Later, the friendship that that George and John Wesley had, ended when they separated on differences in free will and predestination. Though they had their differences, they would not be separated for long as Philip Schaff states, “When Whitefield heard of the dangerous illness of Wesley, who had already written his own epitaph, he sent him an affectionate letter (Dec. 3, 1753), saying, ‘I pity myself and the Church, but not you. A radiant throne awaits you, and ere long you will enter into your Master’s joy.’”[9] John Wesley would eventually preach George’s funeral in September of 1770.

Aftermath of the Great Awakening

            If a pebble creates a small wave in the pond, the Great Awakening was a boulder thrown into the ocean with great waves running throughout history. In an environment when the church seemed dead, the Great Awakening produced amazing social effects. Suddenly the church was reminded of their duty to the widows and fatherless and that to truly love God is to love one another. John Gerstner, author of The Great Awakening states, “The German evangelicals have a word for it. They speak of Liebestatigkeiten, which literally means ‘the actions that flow from love.’”[10]

The Great Awakening sparked a missionary movement. Certainly, Jonathan Edwards had a hand in leading by example as he left his pastoral position and took his preaching to the American Indians in hopes of sharing the Gospel of Jesus Christ. Later, men like William Carey went to India and in Germany missionary groups were formed in Dresden, Langenberg, and Neuendettelslau.[11]

The Great Awakening sparked education as Rutgers, Dartmouth, Brown, and Princeton were fruits of the Awakening. As George Whitefield had an effect upon Benjamin Franklin, and the University of Pennsylvania got its momentum from Benjamin Franklin. As James H. Nichols has written, “The Awakening bore fruit in educational and evangelistic enterprises. Among the numerous academies and colleges which owe their origin to the Awakening, the best-known survivors are the Universities of Pennsylvania and Princeton …”[12]

Perhaps the greatest outcome of the Awakening came in the form of defeating Enlightenment. As John Gerstner states in his book, The Great Awakening, Enlightenment almost ended the reformation Christianity. Simply put, reason had no way of experiencing God. Even though Orthodox Christianity persevered, the end seemed to be imminent. Men like Jonathan Edwards and George Whitefield continued to spread the Gospel in ways that could be denied as the Holy Spirit and “As E. Beyreuther has written: ‘That the Church did not sink into the abyss of the Enlightenment and that the gospel was preserved … was owing above all to the Awakening’”[13]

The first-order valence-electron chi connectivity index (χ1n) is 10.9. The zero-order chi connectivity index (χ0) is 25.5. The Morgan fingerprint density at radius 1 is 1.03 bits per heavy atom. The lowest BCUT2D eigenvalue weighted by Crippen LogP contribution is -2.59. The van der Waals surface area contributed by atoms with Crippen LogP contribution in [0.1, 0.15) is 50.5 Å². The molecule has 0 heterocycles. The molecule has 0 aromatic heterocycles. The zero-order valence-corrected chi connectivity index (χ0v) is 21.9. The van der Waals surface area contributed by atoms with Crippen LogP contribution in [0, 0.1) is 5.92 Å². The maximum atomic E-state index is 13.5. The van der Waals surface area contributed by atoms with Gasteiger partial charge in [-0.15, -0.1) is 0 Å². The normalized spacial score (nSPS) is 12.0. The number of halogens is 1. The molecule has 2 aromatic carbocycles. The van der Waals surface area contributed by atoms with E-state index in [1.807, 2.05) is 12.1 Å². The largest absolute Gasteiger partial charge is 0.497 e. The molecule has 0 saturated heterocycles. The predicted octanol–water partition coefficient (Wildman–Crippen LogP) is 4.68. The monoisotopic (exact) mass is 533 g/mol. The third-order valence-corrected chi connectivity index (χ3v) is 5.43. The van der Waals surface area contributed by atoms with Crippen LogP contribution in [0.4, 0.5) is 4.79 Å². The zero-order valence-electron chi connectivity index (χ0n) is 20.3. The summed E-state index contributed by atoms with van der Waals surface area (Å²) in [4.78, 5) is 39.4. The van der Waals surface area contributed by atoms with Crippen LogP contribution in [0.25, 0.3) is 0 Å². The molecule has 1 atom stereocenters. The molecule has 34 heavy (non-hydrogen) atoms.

In conclusion, this is only a drop in the ocean of Church history and many great things came from obedient men, after the reformation, that did not stand for the “norm” and went outside the box to allow the Holy Spirit to move and change, not only lives, but the outlook of the nation itself. God was moved from inside the church walls to outside into the communities and people saw the changes God had on people and it created a desire to have more and want more from the Holy Spirit. The Great Awakening was not denominational and had no interests in becoming denominational. It created an atmosphere of unity and gathered people to experience God in a way they had lost or never had before.




Eckman, James P. Exploring Church History. Wheaton , IL: Crossway, 2002.

Edwards, Jonathan. A Treatise Concerning Religious Affections: In Three Parts. Oak Habor, WA: Logos Research Systems, Inc., 1996.

Gerstner, John H. The Great Awakening. Edited by Ralph G. Turnbull. Grand Rapids , MI: Baker Book House, 1967.

Gibson, Jonathan. “Jonathan Edwards: A Missionary?” Themelios 36, no. 3 (November 2011): 380.

Reid, Daniel G. Dictionary of Christianity in America. Downers Grove, IL: InterVarsity Press., 1990.

Rusten, Sharon, and Michael E. The Complete Book of When and Where in the Bible and Throughout History. Wheaton, IL: Tyndale House Publishers, Inc. , 2005.

Schaff, Philip. The Creeds of Christendom with a History and Critical Notes:The History of Creeds. Vol. 1. New York, NY: Harper and Brothers Publishers, 1878.



[1] James P. Eckman, Exploring Church History (Wheaton, IL: Crossway, 2002), 81.

[2] Ibid., 84.

[3] Ibid.

[4] Jonathan Edwards, A Treatise Concerning Religious Affections: In Three Parts … (Oak Harbor, WA: Logos Research Systems, Inc., 1996).

[5] Ibid

[6] Jonathan Gibson, “Jonathan Edwards: A Missionary?,” Themelios, No. 3, November 2011 36 (n.d.): 380.

[7] Sharon Rusten with E. Michael, The Complete Book of When & Where in the Bible and Throughout History (Wheaton, IL: Tyndale House Publishers, Inc., 2005), 298.

[8] Daniel G. Reid et al., Dictionary of Christianity in America (Downers Grove, IL: InterVarsity Press, 1990).

[9] Philip Schaff, The Creeds of Christendom, with a History and Critical Notes: The History of Creeds, vol. 1 (New York: Harper & Brothers, Publishers, 1878), 901.

[10] John H. Gerstner, “The Great Awakening,” ed. Ralph G. Turnbull, Baker’s Dictionary of Practical Theology (Grand Rapids, MI: Baker Book House, 1967), 155.

[11] Ibid.

[12] Ibid.

[13] Ibid., 154.